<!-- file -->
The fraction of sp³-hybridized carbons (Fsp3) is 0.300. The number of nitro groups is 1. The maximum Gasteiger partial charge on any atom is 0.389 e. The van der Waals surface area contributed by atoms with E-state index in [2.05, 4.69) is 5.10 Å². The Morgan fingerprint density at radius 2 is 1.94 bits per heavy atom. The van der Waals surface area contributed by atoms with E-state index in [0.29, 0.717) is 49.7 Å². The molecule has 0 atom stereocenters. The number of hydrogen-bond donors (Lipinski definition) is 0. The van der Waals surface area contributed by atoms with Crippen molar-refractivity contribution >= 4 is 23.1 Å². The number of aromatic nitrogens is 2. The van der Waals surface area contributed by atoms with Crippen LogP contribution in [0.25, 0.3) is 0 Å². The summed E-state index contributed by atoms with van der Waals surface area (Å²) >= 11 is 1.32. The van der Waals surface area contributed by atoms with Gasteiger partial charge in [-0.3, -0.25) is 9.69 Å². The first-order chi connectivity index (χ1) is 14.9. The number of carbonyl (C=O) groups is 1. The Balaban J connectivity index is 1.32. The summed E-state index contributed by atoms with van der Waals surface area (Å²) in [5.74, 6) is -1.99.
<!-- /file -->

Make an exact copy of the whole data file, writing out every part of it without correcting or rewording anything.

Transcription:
The fraction of sp³-hybridized carbons (Fsp3) is 0.300. The number of nitro groups is 1. The maximum Gasteiger partial charge on any atom is 0.389 e. The van der Waals surface area contributed by atoms with E-state index in [2.05, 4.69) is 5.10 Å². The Morgan fingerprint density at radius 2 is 1.94 bits per heavy atom. The van der Waals surface area contributed by atoms with E-state index in [0.29, 0.717) is 49.7 Å². The molecule has 0 atom stereocenters. The number of hydrogen-bond donors (Lipinski definition) is 0. The van der Waals surface area contributed by atoms with Crippen molar-refractivity contribution >= 4 is 23.1 Å². The number of aromatic nitrogens is 2. The van der Waals surface area contributed by atoms with Crippen LogP contribution in [0.25, 0.3) is 0 Å². The summed E-state index contributed by atoms with van der Waals surface area (Å²) >= 11 is 1.32. The van der Waals surface area contributed by atoms with Gasteiger partial charge in [-0.3, -0.25) is 9.69 Å². The first-order chi connectivity index (χ1) is 14.9. The number of carbonyl (C=O) groups is 1. The Balaban J connectivity index is 1.32. The summed E-state index contributed by atoms with van der Waals surface area (Å²) in [5.74, 6) is -1.99.